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Dexpramipexole could be a promising treatment for eosinophilic asthma

Oral doses of dexpramipexole lowered eosinophil counts by up to 80 percent and showed signs of improving lung function in a Phase II eosinophilic asthma trial.

illustration of asthma concept

New Phase II data from the dose-ranging EXHALE trial shows dexpramipexole was safe and may have improved lung function in patients with moderate-to-severe eosinophilic asthma.

Eosinophils, a type of white-blood cell and are validated as a therapeutic target in asthma, currently approved treatments targeting eosinophilic asthma are monoclonal antibodies which must be injected or infused. According to its developers, Knopp Biosciences, one of the benefits of dexpramipexole is that it is administered orally.

The EXHALE trial was a randomised, double-blind, placebo-controlled study of dexpramipexole in patients with moderate-to-severe asthma and a blood absolute eosinophil count (AEC) of ≥300/µL. In the study, oral doses of dexpramipexole at 75 mg/day, 150 mg/day or 300 mg/day was added to standard of care (SOC). The primary endpoint was change in AEC from baseline to week 12, compared to placebo. The trial enrolled 103 patients, the majority with severe asthma, from 21 US centres.

The results were presented at in a virtual poster session at the ATS 2021 International Conference by Dr Calman Prussin, Knopp’s Vice President of Clinical and Translational Medicine. Highlights include:

  • Treatment with dexpramipexole resulted in significant reductions in AEC from baseline to week 12 at all doses tested (75 mg/day, p=0.019; 150 mg/day, p=0.001 and 300 mg/day, p<0.001). Dexpramipexole demonstrated a dose-dependent effect on eosinophil lowering that was significant by log-linear testing.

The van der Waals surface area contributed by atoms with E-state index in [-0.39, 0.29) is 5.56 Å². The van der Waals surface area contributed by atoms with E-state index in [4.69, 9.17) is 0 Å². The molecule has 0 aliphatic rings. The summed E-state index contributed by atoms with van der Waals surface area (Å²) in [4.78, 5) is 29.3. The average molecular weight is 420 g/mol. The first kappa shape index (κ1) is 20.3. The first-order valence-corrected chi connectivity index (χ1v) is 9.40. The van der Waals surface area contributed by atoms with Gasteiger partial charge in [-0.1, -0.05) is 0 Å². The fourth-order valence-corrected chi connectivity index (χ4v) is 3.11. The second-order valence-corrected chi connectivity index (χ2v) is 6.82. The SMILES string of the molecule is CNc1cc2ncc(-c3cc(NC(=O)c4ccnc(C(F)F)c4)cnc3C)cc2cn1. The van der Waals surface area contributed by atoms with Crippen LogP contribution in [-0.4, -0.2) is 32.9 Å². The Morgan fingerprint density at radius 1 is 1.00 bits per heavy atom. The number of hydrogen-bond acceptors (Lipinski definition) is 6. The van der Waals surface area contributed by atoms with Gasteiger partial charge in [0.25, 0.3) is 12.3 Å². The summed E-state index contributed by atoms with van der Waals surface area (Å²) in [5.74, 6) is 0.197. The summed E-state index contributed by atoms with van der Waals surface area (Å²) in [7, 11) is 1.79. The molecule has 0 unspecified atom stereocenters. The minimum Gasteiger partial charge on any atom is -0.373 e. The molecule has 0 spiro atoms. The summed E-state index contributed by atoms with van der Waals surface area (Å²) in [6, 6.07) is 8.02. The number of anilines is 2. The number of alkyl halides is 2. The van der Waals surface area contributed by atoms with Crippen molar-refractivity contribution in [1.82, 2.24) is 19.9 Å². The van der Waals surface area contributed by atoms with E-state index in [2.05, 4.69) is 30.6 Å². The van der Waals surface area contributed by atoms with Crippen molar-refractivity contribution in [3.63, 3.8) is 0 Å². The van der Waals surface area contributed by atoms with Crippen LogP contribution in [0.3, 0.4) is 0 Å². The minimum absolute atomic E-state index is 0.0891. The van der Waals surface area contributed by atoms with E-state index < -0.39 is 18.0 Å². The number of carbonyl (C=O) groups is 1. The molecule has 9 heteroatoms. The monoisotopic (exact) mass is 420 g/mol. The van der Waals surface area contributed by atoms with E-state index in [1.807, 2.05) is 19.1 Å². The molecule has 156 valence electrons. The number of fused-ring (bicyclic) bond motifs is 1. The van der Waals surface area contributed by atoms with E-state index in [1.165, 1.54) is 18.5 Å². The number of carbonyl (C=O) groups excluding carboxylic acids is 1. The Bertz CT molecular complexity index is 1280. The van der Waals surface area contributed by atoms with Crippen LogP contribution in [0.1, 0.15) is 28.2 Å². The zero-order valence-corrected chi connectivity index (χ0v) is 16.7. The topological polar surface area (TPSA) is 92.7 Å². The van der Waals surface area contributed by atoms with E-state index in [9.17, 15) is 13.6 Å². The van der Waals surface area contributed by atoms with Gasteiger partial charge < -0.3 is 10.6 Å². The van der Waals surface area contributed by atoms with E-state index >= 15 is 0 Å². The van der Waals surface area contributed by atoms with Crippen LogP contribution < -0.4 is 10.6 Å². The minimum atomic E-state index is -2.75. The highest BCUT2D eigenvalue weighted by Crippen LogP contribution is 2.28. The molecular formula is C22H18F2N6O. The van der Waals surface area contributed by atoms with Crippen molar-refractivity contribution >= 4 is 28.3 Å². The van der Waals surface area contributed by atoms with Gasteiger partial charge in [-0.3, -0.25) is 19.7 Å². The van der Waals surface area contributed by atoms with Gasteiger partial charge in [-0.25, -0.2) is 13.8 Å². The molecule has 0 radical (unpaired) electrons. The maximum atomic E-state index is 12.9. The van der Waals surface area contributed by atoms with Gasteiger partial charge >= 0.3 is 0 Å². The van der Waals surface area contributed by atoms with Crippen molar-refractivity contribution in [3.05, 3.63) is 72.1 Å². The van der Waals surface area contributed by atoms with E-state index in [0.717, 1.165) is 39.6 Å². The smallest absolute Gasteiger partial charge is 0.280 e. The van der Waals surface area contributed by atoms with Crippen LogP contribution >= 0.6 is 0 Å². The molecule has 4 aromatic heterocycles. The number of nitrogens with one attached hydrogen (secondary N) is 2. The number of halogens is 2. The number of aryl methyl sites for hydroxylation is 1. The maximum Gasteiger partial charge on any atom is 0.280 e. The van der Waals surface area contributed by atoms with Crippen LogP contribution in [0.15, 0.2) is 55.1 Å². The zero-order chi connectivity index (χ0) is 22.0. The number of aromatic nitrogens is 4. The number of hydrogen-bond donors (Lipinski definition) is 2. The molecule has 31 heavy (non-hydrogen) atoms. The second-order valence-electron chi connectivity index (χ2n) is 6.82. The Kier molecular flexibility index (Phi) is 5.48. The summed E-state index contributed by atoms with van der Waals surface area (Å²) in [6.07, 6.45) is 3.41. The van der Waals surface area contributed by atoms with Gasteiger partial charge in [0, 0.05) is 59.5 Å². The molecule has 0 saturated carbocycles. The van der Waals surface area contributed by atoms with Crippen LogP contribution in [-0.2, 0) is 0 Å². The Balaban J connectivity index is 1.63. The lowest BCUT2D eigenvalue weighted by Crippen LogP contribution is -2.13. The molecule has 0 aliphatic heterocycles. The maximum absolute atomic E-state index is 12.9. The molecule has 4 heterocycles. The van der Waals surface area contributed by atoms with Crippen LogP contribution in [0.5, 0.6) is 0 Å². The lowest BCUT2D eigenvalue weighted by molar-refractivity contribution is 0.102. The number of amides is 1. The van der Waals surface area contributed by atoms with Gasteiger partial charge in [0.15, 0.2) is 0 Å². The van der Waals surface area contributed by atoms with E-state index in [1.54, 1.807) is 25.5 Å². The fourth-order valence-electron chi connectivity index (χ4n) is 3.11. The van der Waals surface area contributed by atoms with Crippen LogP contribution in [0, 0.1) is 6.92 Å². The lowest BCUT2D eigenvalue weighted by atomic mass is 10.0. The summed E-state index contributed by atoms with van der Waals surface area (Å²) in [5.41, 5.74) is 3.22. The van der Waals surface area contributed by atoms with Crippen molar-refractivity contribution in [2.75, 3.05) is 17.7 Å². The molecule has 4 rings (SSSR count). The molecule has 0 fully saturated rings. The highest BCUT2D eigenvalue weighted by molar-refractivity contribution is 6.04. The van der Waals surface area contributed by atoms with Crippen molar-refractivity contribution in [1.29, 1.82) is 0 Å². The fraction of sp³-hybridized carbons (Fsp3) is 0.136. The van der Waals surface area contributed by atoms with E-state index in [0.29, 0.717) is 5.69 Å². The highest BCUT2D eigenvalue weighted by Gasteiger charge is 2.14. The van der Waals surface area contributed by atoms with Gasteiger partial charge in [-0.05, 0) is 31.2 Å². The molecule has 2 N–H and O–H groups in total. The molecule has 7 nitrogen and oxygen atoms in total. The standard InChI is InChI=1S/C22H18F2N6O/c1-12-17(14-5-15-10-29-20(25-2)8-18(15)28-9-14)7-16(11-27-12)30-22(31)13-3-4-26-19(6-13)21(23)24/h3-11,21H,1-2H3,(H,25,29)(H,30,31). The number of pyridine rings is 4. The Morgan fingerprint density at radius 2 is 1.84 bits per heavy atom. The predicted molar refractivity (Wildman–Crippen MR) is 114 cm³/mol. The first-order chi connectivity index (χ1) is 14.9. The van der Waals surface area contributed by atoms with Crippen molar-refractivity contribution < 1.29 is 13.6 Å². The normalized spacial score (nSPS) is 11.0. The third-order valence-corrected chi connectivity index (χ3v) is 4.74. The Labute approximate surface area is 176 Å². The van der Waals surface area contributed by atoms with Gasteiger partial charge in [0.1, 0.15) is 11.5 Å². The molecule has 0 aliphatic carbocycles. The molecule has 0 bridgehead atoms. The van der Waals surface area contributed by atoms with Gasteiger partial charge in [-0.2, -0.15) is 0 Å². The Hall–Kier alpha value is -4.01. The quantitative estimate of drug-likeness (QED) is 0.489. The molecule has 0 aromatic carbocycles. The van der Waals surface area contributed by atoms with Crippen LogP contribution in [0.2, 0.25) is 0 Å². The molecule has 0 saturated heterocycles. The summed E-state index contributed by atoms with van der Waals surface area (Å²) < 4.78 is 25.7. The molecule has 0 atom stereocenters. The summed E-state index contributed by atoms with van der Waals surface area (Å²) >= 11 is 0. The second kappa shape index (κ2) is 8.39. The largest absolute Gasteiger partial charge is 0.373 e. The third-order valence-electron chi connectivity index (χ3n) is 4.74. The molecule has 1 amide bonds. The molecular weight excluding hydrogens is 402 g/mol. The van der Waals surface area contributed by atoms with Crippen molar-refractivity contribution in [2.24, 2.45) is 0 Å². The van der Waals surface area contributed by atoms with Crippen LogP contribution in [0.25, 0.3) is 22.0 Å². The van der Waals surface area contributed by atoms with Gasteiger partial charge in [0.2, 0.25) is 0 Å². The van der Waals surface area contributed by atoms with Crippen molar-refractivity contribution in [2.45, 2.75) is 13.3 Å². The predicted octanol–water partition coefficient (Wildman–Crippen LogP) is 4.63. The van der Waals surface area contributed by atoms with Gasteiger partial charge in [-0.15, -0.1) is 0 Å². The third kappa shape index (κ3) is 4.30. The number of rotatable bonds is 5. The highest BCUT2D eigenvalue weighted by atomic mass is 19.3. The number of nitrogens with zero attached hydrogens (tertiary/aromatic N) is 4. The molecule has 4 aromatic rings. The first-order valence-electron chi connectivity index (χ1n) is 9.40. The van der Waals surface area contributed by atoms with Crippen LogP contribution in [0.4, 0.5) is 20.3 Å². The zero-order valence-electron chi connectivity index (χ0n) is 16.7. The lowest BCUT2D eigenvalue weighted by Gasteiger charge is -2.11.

• Patients receiving dexpramipexole 300 mg/day achieved an 80 percent reduction in their AEC by week 12.
  • While the study was not powered to assess lung function, patients receiving dexpramipexole 300 mg/day had an increase in placebo-corrected pre-bronchodilator peak forced expiratory volume in one second (FEV1) of 182 mL at week 12. Notably, this FEV1 improvement was maintained through the week 16/18 visit (∆FEV1 225 mL, p=0.036), despite patients having been off drug for four to six weeks.
  • A post-hoc analysis of all dexpramipexole doses across all study visits demonstrated a placebo-corrected improvement in prebronchodilator FEV1 of 172 mL (p=0.015).

Dexpramipexole was well tolerated in the trial, with no serious adverse events and no adverse events leading to discontinuation. Overall, 74 of 76 dexpramipexole-treated patients and 25 of 27 placebo-treated patients completed the primary assessment phase.

“Dexpramipexole produced a significant reduction in eosinophil count, accompanied by clinically important improvements in lung function,” stated Dr Salman Siddiqui, Professor of Airway Disease at Leicester University, UK, and a co-author of the ATS 2021 poster. “We look forward to studying dexpramipexole as a potential pre-biologic alternative through the UK BEAT Severe Asthma Consortium Trials Program, funded by the National Institute for Health Research.”

Knopp expects to present additional analyses, including the effects of dexpramipexole on biomarkers of tissue eosinophilic inflammation and on additional measures of lung function, at a future scientific conference.

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